What's Your Story? - Would I Do It All Over Again?

It’s the simplest of stories; the story of an altar-boy who wanted not just to serve Mass but to celebrate Mass.   So, very quickly I found myself in Maynooth and then the trouble started!

Like a fledgling swimmer I was now in at the deep end; out of my depth, in the company of some of the most generous, talented, gifted young men of my generation.  What was I doing amongst them?  Now that is a very good question and the one who most asked it was myself.  Thank God I was preserved from the pangs of jealousy and from the green-eyed God of envy but it was a ”Beam me up Scotty” moment.

Was the altar-boy’s dream just that, a childish dream?  Was it now wakey-wakey time?  True, I still wanted to be a priest but did God want me to be a priest?  I knew somewhere in my heart that it could only really happen if it was God’s will and not a silly dream/wish of mine.  And another question if I was a priest could I ‘Do’ the priest thing? Could I, yes me, do what God expects a priest to do?  Do, what a priest is called to do?  Frightening questions!

So to make a long story short, in the summer before I was due to start First Divine I resolved not to return to Maynooth.  It was all just a pipe-dream.  Do something else with your life, something that would not be a disgrace to God.  I wasn’t particularly happy with my decision to leave but it was all I could do.  Oh Lord show me the way.  And mirabile dictu He did.

I was in my local village church one evening in that summer stumbling at prayer when Miss…came in.  She had taught me, way back when I was in P.5.  She was a very religious person and she had always been most kind to me.  She had her own problems as her brother would have fought depression all his life.  But as I continued trying to pray she came over to me and asked me to pray for her brother as he was again in the local psychiatric hospital. I said I would pray for him and I did.  But (and it was a big ‘But’) why had she asked me to pray for her brother?  My prayers were just two-penny prayers; I don’t know how to really pray.   She was much more devout and certainly a more faithful follower of the Lord that I would ever be.

She left me thinking!  I knew I couldn’t do the priest thing but perhaps I could try to pray for her brother and all the other brothers and sisters, parents, children of the parishes of the Archdiocese of Armagh.  So, at the end of the summer I went back to Maynooth.
But the tossing and turning did not go away.  Is this what God wants me to be? I knew that only in doing God’s will would I find peace and only if it was God’s will could I offer Him and His people something of beauty; anything worthwhile.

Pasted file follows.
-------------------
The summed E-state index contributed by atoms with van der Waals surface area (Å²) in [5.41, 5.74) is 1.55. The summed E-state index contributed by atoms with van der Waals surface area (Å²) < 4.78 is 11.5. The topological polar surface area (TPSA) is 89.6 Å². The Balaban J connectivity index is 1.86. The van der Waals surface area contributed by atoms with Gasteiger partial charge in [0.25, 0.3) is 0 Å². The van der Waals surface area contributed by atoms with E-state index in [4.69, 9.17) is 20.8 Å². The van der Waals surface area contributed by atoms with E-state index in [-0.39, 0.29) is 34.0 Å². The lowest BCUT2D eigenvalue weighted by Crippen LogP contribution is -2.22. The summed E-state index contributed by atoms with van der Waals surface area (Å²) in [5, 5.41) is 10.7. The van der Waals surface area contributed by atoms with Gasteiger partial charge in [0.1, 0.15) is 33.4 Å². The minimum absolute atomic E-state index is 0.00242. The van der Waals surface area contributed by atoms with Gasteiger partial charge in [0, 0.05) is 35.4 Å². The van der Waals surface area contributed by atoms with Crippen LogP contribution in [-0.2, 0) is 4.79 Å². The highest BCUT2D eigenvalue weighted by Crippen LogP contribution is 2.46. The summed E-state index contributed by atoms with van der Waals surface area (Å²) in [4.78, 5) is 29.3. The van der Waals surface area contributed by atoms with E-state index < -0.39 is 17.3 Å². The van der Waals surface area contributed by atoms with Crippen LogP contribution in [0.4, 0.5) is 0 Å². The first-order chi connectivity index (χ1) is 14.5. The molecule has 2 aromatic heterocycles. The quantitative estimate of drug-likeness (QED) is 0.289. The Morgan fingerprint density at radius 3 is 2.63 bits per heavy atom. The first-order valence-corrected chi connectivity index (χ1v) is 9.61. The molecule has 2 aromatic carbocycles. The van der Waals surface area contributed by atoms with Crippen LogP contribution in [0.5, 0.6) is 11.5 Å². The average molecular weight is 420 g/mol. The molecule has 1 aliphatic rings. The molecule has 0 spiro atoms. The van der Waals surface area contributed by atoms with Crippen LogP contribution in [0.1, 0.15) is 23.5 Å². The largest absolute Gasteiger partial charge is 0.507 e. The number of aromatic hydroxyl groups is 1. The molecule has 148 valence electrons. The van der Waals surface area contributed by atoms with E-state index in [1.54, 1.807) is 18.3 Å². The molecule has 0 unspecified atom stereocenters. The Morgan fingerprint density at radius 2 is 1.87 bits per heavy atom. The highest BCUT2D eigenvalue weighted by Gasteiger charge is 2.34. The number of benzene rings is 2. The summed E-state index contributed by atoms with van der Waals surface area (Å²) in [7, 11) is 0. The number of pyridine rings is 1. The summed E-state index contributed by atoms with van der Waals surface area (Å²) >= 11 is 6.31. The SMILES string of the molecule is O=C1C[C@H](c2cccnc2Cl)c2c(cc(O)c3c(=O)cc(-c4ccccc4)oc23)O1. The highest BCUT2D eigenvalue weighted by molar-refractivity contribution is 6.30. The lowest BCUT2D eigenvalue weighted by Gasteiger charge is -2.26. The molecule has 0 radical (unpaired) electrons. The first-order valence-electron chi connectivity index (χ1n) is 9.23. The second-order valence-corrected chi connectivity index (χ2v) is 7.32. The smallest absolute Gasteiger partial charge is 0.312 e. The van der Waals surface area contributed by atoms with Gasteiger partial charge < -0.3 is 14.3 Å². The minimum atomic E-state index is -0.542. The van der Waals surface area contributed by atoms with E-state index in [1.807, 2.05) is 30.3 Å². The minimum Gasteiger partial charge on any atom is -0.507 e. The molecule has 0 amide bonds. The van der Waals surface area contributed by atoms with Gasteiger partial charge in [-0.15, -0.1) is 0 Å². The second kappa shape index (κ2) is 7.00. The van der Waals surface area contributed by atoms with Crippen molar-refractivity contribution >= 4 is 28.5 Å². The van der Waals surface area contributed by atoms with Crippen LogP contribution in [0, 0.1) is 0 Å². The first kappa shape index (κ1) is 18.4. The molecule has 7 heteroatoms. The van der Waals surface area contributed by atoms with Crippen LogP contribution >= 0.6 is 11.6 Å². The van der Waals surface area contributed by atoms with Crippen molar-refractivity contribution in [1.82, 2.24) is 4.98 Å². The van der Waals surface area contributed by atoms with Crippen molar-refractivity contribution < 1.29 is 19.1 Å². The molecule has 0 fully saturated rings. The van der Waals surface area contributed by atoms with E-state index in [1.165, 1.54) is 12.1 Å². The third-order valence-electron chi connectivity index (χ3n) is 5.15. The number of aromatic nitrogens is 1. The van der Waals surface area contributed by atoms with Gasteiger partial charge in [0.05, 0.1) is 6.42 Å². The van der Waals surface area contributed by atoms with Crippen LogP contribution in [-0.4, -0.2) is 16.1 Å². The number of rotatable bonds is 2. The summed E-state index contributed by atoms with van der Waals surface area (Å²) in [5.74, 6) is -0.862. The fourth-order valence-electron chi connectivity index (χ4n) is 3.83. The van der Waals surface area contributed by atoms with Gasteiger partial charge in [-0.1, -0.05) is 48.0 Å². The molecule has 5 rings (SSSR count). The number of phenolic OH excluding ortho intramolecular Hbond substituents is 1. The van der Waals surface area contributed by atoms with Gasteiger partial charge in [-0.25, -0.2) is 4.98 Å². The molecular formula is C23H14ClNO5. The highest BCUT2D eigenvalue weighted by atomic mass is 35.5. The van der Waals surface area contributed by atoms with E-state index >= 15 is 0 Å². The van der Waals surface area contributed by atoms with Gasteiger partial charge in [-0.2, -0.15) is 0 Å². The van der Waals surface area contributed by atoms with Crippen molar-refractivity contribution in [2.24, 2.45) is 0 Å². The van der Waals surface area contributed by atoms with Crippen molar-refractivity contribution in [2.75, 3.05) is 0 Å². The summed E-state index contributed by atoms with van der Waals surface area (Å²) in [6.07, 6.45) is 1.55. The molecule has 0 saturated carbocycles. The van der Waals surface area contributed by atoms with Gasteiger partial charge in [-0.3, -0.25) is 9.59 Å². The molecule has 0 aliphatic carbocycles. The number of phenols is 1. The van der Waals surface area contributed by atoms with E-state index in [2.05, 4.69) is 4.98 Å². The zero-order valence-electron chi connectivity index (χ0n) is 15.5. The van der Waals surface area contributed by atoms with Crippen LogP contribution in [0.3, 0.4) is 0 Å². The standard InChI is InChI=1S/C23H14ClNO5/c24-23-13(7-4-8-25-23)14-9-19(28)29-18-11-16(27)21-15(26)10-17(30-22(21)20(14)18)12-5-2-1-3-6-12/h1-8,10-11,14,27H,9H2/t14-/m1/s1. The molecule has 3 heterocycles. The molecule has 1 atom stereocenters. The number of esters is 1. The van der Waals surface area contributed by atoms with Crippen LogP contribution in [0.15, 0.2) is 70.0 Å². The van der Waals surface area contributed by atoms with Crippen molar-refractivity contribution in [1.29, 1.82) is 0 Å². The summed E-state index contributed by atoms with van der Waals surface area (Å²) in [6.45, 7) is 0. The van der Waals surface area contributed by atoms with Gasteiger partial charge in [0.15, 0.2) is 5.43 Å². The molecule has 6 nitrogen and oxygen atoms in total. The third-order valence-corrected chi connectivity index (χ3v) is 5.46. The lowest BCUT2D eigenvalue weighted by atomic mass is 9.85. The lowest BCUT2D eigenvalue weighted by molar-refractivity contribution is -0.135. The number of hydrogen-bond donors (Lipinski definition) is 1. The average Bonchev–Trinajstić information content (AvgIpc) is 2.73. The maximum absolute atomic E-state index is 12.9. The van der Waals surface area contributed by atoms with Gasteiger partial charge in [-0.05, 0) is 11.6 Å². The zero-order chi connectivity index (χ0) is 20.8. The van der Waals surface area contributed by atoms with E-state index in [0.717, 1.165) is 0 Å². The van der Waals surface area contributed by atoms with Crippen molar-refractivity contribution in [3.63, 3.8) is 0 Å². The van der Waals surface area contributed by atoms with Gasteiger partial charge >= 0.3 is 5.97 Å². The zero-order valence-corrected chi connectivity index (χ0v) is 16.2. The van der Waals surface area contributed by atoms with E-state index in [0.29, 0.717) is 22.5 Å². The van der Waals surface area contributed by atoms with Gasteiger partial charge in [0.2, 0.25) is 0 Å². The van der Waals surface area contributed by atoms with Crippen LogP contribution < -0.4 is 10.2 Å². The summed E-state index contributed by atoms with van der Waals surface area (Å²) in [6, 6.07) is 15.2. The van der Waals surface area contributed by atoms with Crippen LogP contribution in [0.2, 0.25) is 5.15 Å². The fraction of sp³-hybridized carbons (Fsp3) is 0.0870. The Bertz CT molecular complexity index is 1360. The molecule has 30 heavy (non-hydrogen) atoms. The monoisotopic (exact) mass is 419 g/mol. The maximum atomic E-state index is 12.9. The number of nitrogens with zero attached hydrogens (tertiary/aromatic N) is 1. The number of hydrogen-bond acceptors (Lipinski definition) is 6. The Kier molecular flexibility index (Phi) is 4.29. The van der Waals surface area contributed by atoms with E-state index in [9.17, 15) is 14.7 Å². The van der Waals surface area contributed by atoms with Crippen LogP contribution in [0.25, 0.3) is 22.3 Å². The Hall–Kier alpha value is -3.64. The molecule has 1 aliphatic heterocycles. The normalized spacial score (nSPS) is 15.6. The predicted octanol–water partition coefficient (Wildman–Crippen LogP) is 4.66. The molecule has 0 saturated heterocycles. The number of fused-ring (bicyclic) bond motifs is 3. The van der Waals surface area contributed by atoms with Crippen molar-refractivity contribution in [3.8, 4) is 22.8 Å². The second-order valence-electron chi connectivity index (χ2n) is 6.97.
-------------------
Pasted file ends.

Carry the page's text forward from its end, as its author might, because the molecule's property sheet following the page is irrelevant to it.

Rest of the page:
And then one night my Spiritual Director asked me, “Imagine” he said, “If you were in Parish A1 this night, would your heart be at peace”.  That of course was the         64, 000 dollar question.  I rumbled on.  And the night before my Diaconate I was racked with doubt.  But the Dean, Fr Michael Olden who incidentally just died before Christmas, RIP, steadied me and I was ordained a deacon over forty years ago on Easter Monday, the day after the Feast of the Lord’s Resurrection and that was that.  Praise God and thank God over again.

From that Easter Monday all those years ago I have never questioned should I or should I not be a priest.  I am what I am and if I can ever be of any value to the Lord then dear Lord let it be.
Did God want me to be a priest?  Your guess is as good as mine.  Can I ‘Do’ the priest thing.  No, in truth I cannot.  But I try to do what I can and pray the Lord to do the rest.  Do I regret being a priest?  Never.  Have I regrets about the quality of my priesthood, the generosity of my priestly years, the fidelity in following Him?. You bet ye.  A thousand regrets..

Would I do it all over again.  Yes absolutely but dear God let it be more generously, more faithfully, more willingly.  So I do what I can and pray the Lord to be merciful.
The years of my priesthood, like the beautiful scarred face of the Madonna of Czestochowa have been scarred by the scandals of my brother priests who broke their vows in the most egregious way possible and of the Bishops who could not grasp the nettle of their crimes.  But I cannot be too hard on any of them, because if I have learned anything through the years it is that I am a sinner and that there but for the grace of God go I.  And what would I have done without the Sacrament of Reconciliation I cannot imagine.

Perhaps Cardinal George Pell may speak for me when he wrote from an Australian prison on March 21st 2019,  “I do not regret becoming a priest, although my life has been one of turbulence, as I do believe I did God’s will however imperfectly.  I gave my life to a cause of ultimate significance – and a priestly way of life with many human consolations.”2
Well my turbulence has been little or none, my consolations have been many especially in the privileges of being with people in their joys and more being with them in their sorrows.
I only continue to make my own the prayer of St John Henry Newman.

Dear Lord, I do not ask to see
I do not ask to know
I ask simply to be used.
And I add another line of my own,
I ask only for your mercy.                                                                  
Praise God.  Amen

1God laughs at me often.  There are 61 parishes in the Archdiocese of Armagh.  Guess to which parish was I assigned immediately after my Ordination, you are right -  Parish A!!!  And despite having a tough parish priest I was happy in it.
2Prison Journal Vol 1 p 69  Just 8 days after his incarceration in solitary confinement.




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